Police have issued a fresh appeal for help tracing thieves who are stealing wheels from cars.
The problem first came to the attention of police in Belgrave, Leicester, in February.
Since then, there have been 38 thefts reported.
On one night last week, nine cars were targeted in the space of a few hours.
Most of the victims' vehicles were propped up on blocks of wood or bricks, while others were left to rest on their axles.
In most cases, the thieves have stolen just one wheel from each car, although a small number have had all four removed.
Police told the Mercury they believed the thieves were stealing the wheels to sell them as spares.
However, they have not ruled out the possibility the thieves are also taking the wheels for the metal.
However, new regulations introduced have made it more difficult for thieves to sell stolen metal to scrap merchants.
A Belgrave resident said how earlier this week he found his car resting on its axle after thieves stole the front passenger wheel.
The 21-year-old student, who asked not to be named, said: "My neighbour's car had a wheel stolen the week before mine was done.
"I would never have thought they would come back and steal from the same street.
"It's cost me more than £100 to replace. Also, there might be some damage to my brake disks where the car was left resting on the road.
"People in the street all know about what is going on and we are all looking out for the people who are doing this.
"Used wheels aren't all that expensive, so I can't see them making much money from this. It seems a lot of effort for little financial gain."
Police are increasing patrols in the affected streets, which include Harrison Road, Catherine Street, Canon Street and Loughborough Road.
Sergeant Danny Paddock, of Keyham Lane police station, which covers Belgrave, said: "They are not targeting any particular kinds of cars or even expensive models.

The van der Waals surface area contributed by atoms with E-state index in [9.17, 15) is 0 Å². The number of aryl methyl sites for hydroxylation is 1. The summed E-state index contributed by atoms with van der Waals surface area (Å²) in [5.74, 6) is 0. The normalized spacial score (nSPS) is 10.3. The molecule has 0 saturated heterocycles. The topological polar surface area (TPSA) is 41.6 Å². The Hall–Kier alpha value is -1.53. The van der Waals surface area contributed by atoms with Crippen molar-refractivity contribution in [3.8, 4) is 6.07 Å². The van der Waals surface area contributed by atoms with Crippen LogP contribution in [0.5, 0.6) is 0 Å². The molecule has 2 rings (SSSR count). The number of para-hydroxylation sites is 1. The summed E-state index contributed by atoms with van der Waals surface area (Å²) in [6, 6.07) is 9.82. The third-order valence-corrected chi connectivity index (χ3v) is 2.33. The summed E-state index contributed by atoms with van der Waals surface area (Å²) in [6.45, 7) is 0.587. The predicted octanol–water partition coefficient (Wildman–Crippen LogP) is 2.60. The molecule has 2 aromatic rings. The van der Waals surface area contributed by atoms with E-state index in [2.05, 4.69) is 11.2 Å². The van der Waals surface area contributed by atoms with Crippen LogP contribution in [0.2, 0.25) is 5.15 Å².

"It doesn't take them long to jack a vehicle up and take the wheel off.
"People may have seen these people and assumed it was just someone changing a wheel because they'd had a puncture.
"The word is out and people are aware these thefts are happening. Hopefully they will call us if they see something suspicious."
Sergeant Sarah Widdowson, who leads the beat team for the Belgrave area, said: "We have been delivering leaflets in the area warning motorists and asking them to check their cars.
"We have had one person try to drive away, not realising their wheels had been stolen.
"I am also appealing to the public for their help. If you see anybody removing wheels or have been offered any for sale, please call 101."
Ratilal Govind, chairman of Belgrave United Neighbourhood Watch, said: "Police have increased patrols and I'm sure they will get to the bottom of this, but they will need our help."
Police offered the following crime prevention advice to motorists:
Consider fitting locking wheel nuts to your car. These are relatively cheap and easy to fit but hard to remove without the correct fitting.
If possible, store your car in a garage.
Fit sensor-activated security lights outside your home.
Have you had a wheel stolen? Call us on 0116 222 4241, or e-mail us and leave your name and number.